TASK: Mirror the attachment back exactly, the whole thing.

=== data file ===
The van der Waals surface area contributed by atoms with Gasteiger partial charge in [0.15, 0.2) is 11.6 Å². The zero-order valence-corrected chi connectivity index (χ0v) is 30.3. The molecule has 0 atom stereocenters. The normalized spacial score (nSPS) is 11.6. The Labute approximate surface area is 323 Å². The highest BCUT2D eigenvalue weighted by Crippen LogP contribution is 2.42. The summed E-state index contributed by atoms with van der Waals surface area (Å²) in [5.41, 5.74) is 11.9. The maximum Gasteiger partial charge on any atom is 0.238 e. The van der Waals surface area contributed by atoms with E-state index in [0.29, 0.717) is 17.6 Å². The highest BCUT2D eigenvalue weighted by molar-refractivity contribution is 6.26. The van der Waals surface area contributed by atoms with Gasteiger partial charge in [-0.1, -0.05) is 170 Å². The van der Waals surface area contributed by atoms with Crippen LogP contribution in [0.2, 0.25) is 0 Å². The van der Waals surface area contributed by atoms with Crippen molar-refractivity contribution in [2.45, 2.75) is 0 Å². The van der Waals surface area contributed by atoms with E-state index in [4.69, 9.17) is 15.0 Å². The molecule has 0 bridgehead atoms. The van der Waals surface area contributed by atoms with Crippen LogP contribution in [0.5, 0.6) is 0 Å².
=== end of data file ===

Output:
The van der Waals surface area contributed by atoms with Gasteiger partial charge in [0.15, 0.2) is 11.6 Å². The zero-order valence-corrected chi connectivity index (χ0v) is 30.3. The molecule has 0 atom stereocenters. The normalized spacial score (nSPS) is 11.6. The Labute approximate surface area is 323 Å². The highest BCUT2D eigenvalue weighted by Crippen LogP contribution is 2.42. The summed E-state index contributed by atoms with van der Waals surface area (Å²) in [5.41, 5.74) is 11.9. The maximum Gasteiger partial charge on any atom is 0.238 e. The van der Waals surface area contributed by atoms with E-state index in [0.29, 0.717) is 17.6 Å². The highest BCUT2D eigenvalue weighted by molar-refractivity contribution is 6.26. The van der Waals surface area contributed by atoms with Gasteiger partial charge in [-0.1, -0.05) is 170 Å². The van der Waals surface area contributed by atoms with Crippen LogP contribution in [0.2, 0.25) is 0 Å². The van der Waals surface area contributed by atoms with Crippen molar-refractivity contribution in [2.45, 2.75) is 0 Å². The van der Waals surface area contributed by atoms with E-state index in [4.69, 9.17) is 15.0 Å². The molecule has 0 bridgehead atoms. The van der Waals surface area contributed by atoms with Crippen LogP contribution in [0.5, 0.6) is 0 Å².